If you haven't started investing yet, these tips will help get you on the right track for retirement. USA TODAY
Ken Fisher(Photo: Fisher Investments)
Headlines scream endless economic fears, always.
Recently, The Weekly Standard screamed, “Are We In for Inflation or Recession?” WardsAuto, a trade publication blared “U.S. Sales Plunge Ahead.” In Seeking Alpha's headlines there was, “A Recession Could Be Coming.” While the venerable Wall Street Journal published: “Why Soaring Assets and Low Unemployment Mean It’s Time to Start Worrying.”
Endless studies show professional forecasters’ predictions are wildly useless. But there is hope for anyone who wants to get a handle on what is ahead for the economy.
You can out-foresee them and do pretty darned well with an easy-to-use tool. It’s no crystal ball. But it’s as close as it gets.
Say "economics" and eyes glaze over, quite rightly, from mind numbing jargon and useless data. Much just details what already happened. You want to cut through the clutter.
Hence, discover: the Leading Economic Indexes (LEI). There are 14 total—12 major countries plus two regions. Get them all by Googling, “Conference Board LEI.”
Used super simply they work well. Each combines one country’s most forward-looking statistics — details you don’t need. You needn’t know our U.S. LEI, the oldest (since 1959), includes building permits, three measures of factory orders, new unemployment claims, consumer expectations, hours worked in manufacturing, stock prices, a credit market snapshot and the interest rate spread (long-term minus short-term interest rates). You only need know if it’s high or not and rising or not. I’ll show you how down below. It’s easy. But said simply: no US recession ever began while LEI was high and rising. LEI always fell for many months first. Today, US LEI is high and rising to heavenly perfection and a great time to learn how to use this worthy tool.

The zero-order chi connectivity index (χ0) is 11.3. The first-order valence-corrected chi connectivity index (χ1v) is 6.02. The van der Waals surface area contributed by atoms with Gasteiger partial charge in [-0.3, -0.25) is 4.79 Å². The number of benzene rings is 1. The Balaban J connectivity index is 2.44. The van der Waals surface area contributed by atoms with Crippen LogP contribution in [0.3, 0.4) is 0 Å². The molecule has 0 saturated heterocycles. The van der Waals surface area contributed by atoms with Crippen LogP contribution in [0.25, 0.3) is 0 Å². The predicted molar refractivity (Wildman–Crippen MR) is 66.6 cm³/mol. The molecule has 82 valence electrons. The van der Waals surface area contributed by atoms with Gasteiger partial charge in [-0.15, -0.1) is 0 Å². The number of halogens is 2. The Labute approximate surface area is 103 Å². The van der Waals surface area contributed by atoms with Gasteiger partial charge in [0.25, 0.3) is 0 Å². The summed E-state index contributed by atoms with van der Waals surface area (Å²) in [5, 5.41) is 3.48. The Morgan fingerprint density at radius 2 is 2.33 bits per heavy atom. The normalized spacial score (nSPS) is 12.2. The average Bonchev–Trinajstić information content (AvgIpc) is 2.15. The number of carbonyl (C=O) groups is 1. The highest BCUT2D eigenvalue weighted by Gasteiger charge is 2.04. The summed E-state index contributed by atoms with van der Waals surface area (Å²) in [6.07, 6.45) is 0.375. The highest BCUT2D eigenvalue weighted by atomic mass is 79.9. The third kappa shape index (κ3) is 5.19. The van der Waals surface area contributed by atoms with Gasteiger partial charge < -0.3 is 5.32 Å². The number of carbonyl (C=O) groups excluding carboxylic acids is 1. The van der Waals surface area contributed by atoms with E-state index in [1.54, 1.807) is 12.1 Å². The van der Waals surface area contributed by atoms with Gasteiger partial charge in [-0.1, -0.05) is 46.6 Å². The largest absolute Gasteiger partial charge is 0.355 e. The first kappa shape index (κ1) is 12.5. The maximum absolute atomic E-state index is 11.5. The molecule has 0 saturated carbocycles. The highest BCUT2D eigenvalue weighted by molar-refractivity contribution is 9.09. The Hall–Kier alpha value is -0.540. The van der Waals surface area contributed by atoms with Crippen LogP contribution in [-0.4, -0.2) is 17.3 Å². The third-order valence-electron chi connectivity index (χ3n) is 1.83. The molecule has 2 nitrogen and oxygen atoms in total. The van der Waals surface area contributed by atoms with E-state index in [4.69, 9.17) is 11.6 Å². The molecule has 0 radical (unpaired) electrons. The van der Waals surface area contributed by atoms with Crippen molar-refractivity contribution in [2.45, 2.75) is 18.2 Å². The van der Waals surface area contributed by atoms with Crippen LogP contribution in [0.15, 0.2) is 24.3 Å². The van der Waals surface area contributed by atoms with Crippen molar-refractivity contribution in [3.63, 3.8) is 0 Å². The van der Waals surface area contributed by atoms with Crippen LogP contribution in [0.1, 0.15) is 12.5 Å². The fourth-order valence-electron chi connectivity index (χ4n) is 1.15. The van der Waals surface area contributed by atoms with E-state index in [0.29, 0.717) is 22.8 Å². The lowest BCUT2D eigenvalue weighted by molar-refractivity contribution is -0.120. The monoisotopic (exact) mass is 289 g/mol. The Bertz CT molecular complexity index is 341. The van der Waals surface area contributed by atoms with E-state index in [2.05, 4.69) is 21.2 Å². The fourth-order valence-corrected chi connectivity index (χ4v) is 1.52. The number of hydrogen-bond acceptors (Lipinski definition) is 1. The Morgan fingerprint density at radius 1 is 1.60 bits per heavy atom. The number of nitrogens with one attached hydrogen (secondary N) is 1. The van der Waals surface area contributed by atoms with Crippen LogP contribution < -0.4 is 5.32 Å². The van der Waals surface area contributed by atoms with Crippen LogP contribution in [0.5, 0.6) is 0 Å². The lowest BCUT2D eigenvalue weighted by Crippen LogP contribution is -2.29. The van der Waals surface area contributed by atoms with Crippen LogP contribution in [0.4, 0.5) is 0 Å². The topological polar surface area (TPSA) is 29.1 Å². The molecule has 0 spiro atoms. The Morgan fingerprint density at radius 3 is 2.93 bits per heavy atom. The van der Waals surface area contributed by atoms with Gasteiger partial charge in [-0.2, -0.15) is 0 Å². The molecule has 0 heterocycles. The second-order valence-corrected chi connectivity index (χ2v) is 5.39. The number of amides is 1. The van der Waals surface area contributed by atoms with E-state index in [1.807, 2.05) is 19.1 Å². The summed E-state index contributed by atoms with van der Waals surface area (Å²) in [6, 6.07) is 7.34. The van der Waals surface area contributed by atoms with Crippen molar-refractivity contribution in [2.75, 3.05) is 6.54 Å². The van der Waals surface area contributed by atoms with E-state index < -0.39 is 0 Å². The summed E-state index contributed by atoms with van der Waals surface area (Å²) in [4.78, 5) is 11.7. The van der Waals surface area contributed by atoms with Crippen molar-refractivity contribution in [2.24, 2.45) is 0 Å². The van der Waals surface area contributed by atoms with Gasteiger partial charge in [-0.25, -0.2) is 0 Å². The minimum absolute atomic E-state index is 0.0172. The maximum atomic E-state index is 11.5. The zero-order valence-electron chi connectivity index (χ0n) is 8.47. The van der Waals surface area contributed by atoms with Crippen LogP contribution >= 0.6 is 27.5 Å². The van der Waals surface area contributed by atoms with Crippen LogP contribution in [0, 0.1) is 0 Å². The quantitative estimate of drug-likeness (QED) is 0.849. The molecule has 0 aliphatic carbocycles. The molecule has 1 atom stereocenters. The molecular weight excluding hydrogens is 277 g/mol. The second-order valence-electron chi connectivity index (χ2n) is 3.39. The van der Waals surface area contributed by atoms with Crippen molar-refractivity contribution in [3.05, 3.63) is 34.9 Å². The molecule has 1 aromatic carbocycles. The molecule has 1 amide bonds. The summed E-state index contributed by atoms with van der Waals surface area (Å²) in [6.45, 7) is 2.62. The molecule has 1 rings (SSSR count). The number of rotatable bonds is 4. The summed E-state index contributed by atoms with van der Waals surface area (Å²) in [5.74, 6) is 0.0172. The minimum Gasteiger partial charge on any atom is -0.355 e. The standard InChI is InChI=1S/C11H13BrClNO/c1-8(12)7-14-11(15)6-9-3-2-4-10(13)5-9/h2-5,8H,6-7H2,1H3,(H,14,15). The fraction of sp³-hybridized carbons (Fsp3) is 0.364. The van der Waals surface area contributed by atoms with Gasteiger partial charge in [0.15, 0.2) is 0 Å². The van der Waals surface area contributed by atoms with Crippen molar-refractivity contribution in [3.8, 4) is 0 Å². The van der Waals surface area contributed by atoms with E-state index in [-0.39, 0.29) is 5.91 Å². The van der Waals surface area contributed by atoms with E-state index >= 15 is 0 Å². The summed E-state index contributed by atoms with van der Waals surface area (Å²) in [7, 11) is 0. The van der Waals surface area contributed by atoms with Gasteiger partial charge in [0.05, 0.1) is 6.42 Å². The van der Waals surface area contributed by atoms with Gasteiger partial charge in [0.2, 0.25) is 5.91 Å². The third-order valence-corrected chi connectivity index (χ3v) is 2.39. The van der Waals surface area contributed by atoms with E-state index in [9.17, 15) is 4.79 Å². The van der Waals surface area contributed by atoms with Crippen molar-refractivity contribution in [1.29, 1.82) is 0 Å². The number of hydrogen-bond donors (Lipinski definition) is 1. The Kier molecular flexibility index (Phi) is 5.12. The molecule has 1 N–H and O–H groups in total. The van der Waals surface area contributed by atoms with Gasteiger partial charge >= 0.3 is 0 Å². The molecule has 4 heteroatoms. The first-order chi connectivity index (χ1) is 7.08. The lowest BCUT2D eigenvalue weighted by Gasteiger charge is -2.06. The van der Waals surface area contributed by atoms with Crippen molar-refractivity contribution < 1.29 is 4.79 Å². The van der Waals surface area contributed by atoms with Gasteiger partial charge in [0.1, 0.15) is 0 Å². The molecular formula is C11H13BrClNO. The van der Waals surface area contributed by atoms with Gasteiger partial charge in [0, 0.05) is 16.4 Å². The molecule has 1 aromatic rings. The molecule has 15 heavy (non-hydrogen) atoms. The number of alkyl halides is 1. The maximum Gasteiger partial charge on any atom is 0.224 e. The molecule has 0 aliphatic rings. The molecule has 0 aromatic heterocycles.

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No one of LEI’s components rules. They’re each a piece of a complex puzzle. What counts are the components combined. Together they tell the tale.
My forever-favorite is the interest rate “spread.” It foresees if firms can access money to fund basic business and future growth. Since banks borrow at short-term rates and lend at long-term rates, long-rates minus short-rates predicts future potential lending profitability. After spreads rise, banks increasingly lend, financing firms….and maybe even your own your dreams. But it, too, is just one indicator.
What you should do is focus on the whole index. If Googling Conference Board LEI doesn't take you directly to the latest report, at the website’s home page click on “U.S.” and then on “Press Release” in the U.S. page’s upper right. Scroll down to the chart. If our LEI exceeds 105 and rose the last three months, like now, we’re golden. Easy peasey!
If it's below 105 and rising for three months—we’re turning from a bad corner upward. But if below 105 and falling for months on end--expect scary evil free-fall times ahead.
America accounts for only 23% of the value of goods and services created globally. We wiggle the same direction that other 77% does—always. Sometimes more. Sometimes less. To confirm our economy's path, eyeball foreign LEIs. Each country's LEI is appropriately a dash different. Click on any country (on the U.S. page’s upper left). See the chart showing if it’s high and rising or not. If most big countries are high and rising, like now, it's super-clear sailing ahead. These LEIs will fall together for months before any U.S. recession. Simply, no recession in big economies has begun when most LEIs were trending up.
So rather than fretting about what others predict you can now predict for yourself. Free yourself to worry about activating your dreams and not the fears of any prognosticator. LEI is the stuff dreams become realities from.
Fisher is the founder and executive chairman of Fisher Investments. An author of 11 books, four of which were New York Times bestsellers, he is No. 184 on the current Forbes 400 list of richest Americans.
Source : https://www.usatoday.com/story/money/columnist/2017/07/17/how-figure-out-whats-next-economy-few-easy-clicks/479617001/